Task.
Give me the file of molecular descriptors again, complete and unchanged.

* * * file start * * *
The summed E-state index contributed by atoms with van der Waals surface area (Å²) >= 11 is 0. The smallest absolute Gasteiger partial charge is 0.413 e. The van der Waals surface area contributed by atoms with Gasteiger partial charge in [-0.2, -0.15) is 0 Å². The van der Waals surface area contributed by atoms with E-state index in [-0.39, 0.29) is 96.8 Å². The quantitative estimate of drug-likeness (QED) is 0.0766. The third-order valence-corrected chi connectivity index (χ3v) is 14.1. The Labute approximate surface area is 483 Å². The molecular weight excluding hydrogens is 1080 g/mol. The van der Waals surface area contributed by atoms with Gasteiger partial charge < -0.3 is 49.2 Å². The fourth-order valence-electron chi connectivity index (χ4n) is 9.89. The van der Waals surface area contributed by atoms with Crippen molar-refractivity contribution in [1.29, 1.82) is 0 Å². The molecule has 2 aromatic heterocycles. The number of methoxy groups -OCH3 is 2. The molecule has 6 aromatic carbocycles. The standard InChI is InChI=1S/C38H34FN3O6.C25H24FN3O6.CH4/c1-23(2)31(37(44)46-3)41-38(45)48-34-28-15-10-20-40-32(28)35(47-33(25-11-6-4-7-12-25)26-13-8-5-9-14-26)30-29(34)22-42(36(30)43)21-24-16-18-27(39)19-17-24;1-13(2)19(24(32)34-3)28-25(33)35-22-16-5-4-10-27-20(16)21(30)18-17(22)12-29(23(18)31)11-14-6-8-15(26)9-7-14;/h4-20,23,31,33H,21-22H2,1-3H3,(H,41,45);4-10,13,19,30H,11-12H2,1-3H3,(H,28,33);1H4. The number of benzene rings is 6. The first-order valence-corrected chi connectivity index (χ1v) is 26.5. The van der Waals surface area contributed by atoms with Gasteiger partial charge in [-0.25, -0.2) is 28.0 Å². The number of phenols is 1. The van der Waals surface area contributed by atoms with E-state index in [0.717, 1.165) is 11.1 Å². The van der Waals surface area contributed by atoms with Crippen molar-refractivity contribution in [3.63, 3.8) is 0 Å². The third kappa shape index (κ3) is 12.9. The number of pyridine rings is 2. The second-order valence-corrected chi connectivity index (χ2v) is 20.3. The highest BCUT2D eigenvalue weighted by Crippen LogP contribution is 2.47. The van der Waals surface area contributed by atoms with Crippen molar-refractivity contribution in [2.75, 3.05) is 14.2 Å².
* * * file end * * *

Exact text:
The summed E-state index contributed by atoms with van der Waals surface area (Å²) >= 11 is 0. The smallest absolute Gasteiger partial charge is 0.413 e. The van der Waals surface area contributed by atoms with Gasteiger partial charge in [-0.2, -0.15) is 0 Å². The van der Waals surface area contributed by atoms with E-state index in [-0.39, 0.29) is 96.8 Å². The quantitative estimate of drug-likeness (QED) is 0.0766. The third-order valence-corrected chi connectivity index (χ3v) is 14.1. The Labute approximate surface area is 483 Å². The molecular weight excluding hydrogens is 1080 g/mol. The van der Waals surface area contributed by atoms with Gasteiger partial charge < -0.3 is 49.2 Å². The fourth-order valence-electron chi connectivity index (χ4n) is 9.89. The van der Waals surface area contributed by atoms with Crippen molar-refractivity contribution in [1.29, 1.82) is 0 Å². The molecule has 2 aromatic heterocycles. The number of methoxy groups -OCH3 is 2. The molecule has 6 aromatic carbocycles. The standard InChI is InChI=1S/C38H34FN3O6.C25H24FN3O6.CH4/c1-23(2)31(37(44)46-3)41-38(45)48-34-28-15-10-20-40-32(28)35(47-33(25-11-6-4-7-12-25)26-13-8-5-9-14-26)30-29(34)22-42(36(30)43)21-24-16-18-27(39)19-17-24;1-13(2)19(24(32)34-3)28-25(33)35-22-16-5-4-10-27-20(16)21(30)18-17(22)12-29(23(18)31)11-14-6-8-15(26)9-7-14;/h4-20,23,31,33H,21-22H2,1-3H3,(H,41,45);4-10,13,19,30H,11-12H2,1-3H3,(H,28,33);1H4. The number of benzene rings is 6. The first-order valence-corrected chi connectivity index (χ1v) is 26.5. The van der Waals surface area contributed by atoms with Gasteiger partial charge in [-0.25, -0.2) is 28.0 Å². The number of phenols is 1. The van der Waals surface area contributed by atoms with E-state index in [0.717, 1.165) is 11.1 Å². The van der Waals surface area contributed by atoms with Crippen molar-refractivity contribution in [3.63, 3.8) is 0 Å². The third kappa shape index (κ3) is 12.9. The number of pyridine rings is 2. The second-order valence-corrected chi connectivity index (χ2v) is 20.3. The highest BCUT2D eigenvalue weighted by Crippen LogP contribution is 2.47. The van der Waals surface area contributed by atoms with Crippen molar-refractivity contribution in [2.75, 3.05) is 14.2 Å².